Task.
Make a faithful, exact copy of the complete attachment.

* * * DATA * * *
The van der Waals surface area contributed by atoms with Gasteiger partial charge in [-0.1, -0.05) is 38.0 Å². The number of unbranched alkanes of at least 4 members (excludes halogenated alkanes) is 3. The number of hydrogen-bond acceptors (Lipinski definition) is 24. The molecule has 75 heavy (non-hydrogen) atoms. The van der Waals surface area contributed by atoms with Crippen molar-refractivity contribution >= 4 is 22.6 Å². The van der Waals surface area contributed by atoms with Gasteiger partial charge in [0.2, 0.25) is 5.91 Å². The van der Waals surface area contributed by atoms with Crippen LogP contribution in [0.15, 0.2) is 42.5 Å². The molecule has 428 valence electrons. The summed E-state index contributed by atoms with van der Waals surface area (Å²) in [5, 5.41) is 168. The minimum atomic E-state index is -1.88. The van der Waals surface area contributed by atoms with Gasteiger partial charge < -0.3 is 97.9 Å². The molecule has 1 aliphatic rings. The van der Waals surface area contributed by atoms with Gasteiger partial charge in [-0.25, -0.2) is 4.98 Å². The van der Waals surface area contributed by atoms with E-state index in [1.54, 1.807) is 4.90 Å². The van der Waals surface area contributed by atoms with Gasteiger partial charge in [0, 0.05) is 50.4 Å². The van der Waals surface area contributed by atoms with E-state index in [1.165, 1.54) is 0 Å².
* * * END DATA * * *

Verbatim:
The van der Waals surface area contributed by atoms with Gasteiger partial charge in [-0.1, -0.05) is 38.0 Å². The number of unbranched alkanes of at least 4 members (excludes halogenated alkanes) is 3. The number of hydrogen-bond acceptors (Lipinski definition) is 24. The molecule has 75 heavy (non-hydrogen) atoms. The van der Waals surface area contributed by atoms with Crippen molar-refractivity contribution >= 4 is 22.6 Å². The van der Waals surface area contributed by atoms with Gasteiger partial charge in [0.2, 0.25) is 5.91 Å². The van der Waals surface area contributed by atoms with Crippen LogP contribution in [0.15, 0.2) is 42.5 Å². The molecule has 428 valence electrons. The summed E-state index contributed by atoms with van der Waals surface area (Å²) in [5, 5.41) is 168. The minimum atomic E-state index is -1.88. The van der Waals surface area contributed by atoms with Gasteiger partial charge < -0.3 is 97.9 Å². The molecule has 1 aliphatic rings. The van der Waals surface area contributed by atoms with Gasteiger partial charge in [-0.25, -0.2) is 4.98 Å². The van der Waals surface area contributed by atoms with E-state index in [1.54, 1.807) is 4.90 Å². The van der Waals surface area contributed by atoms with Gasteiger partial charge in [0, 0.05) is 50.4 Å². The van der Waals surface area contributed by atoms with E-state index in [1.165, 1.54) is 0 Å².